“Why all the fuss about health insurance?” the lady asked me. “I’ll answer your question if you will answer one for me,” I replied. “Sure,” she said. “How much is a human life worth?” I asked. “I don’t understand,” she replied. “Every day,” I said, “since I learned that between two and five people in Tennessee die daily because they do not have health insurance, I ask myself that question.” I also told her working-age people without health insurance are 40% more likely to die than working-age people who have it.
Clergy and other Tennessee residents took action last Tuesday in an effort to force the governor to recognize the need for citizens of Tennessee to be allowed the fairness of receiving insurance. This ‘sit-in’ at Gov. Bill Haslam’s office was a request that the governor call a special session to expand Medicaid. The excerpts of this article are the words of Rev. Dr. Herbert Lester, Jr., one of the many participants in the Moral Movement that began April 11.
“After years of phone calls, meetings, rallies, and prayer vigils Tennesseans once again find ourselves at the final weeks of another legislative session with no movement on expanding health care to 280,000+ of our neighbors,” said Lester.
I told her I met a friend who was dying of cancer because she had lost her health insurance and no doctor would see her without it. She was finally seen at Planned Parenthood but by then it was already too late. She is a decorated veteran and had been an entrepreneur and an independent businessperson who had lost her insurance when she was diagnosed with a rare genetic condition causing several heart attacks and a stroke before her problem was ever figured out. Her insurance company bailed as soon as they legally could.
This is why the group has escalated to actions of nonviolent civil disobedience. With no alternative course of dissent and as a way to provide moral clarity on the urgency of the issue, participants are involved in this movement with the risk of being arrested. The demand is for the governor to call a special session on Medicaid Expansion (with no conditions such as ‘work requirements’ or coverage for only limited groups of uninsured). This is known to be the first and only critical step towards finally getting it passed this session.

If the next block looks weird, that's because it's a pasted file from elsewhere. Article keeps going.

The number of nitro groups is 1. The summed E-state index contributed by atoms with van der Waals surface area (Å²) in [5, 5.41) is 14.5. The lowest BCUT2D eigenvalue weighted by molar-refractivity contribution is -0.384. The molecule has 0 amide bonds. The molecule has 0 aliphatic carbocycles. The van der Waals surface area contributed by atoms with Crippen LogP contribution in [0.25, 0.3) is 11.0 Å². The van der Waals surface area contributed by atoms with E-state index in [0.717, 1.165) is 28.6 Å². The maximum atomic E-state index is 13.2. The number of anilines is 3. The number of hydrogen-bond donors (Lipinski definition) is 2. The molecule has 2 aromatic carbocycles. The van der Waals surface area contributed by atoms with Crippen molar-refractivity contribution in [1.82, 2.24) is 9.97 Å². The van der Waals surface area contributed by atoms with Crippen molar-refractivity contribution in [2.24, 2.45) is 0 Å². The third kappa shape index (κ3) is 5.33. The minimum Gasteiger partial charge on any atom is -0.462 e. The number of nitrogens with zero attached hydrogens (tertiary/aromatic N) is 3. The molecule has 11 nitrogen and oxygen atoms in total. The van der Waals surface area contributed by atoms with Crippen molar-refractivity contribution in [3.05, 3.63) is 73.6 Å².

I was honored to be with my friend last Tuesday when 11 of us were arrested and charged with Criminal Trespassing for trying to see the governor and implore him to call a special session of the Legislature to pass Medicaid expansion. She told the Governor’s Deputy that she planned to be the last person in Tennessee to die because she had no health insurance. Standing with her and the 280,000 other Tennesseans who could have health insurance but don’t is the only place for me to be. “Where do you stand?” I asked.
As one group was arrested last week, elected officials continue to refuse official comment on the matter. Because last Tuesday’s efforts were not settled, that will serve as just the beginning of a season of nonviolent resistance.
On April 18, the public was urged to once again spread the word, and invite others for another action of moral dissent and witness.
The Moral Movement met again for a pre-action briefing at McKendree United Methodist Church and then went on to the governor’s office.
For those who wish to join in the petition to the governor and legislators through nonviolent civil disobedience based on your own moral conscience or have questions as to how you can support, contact <email@example.com>.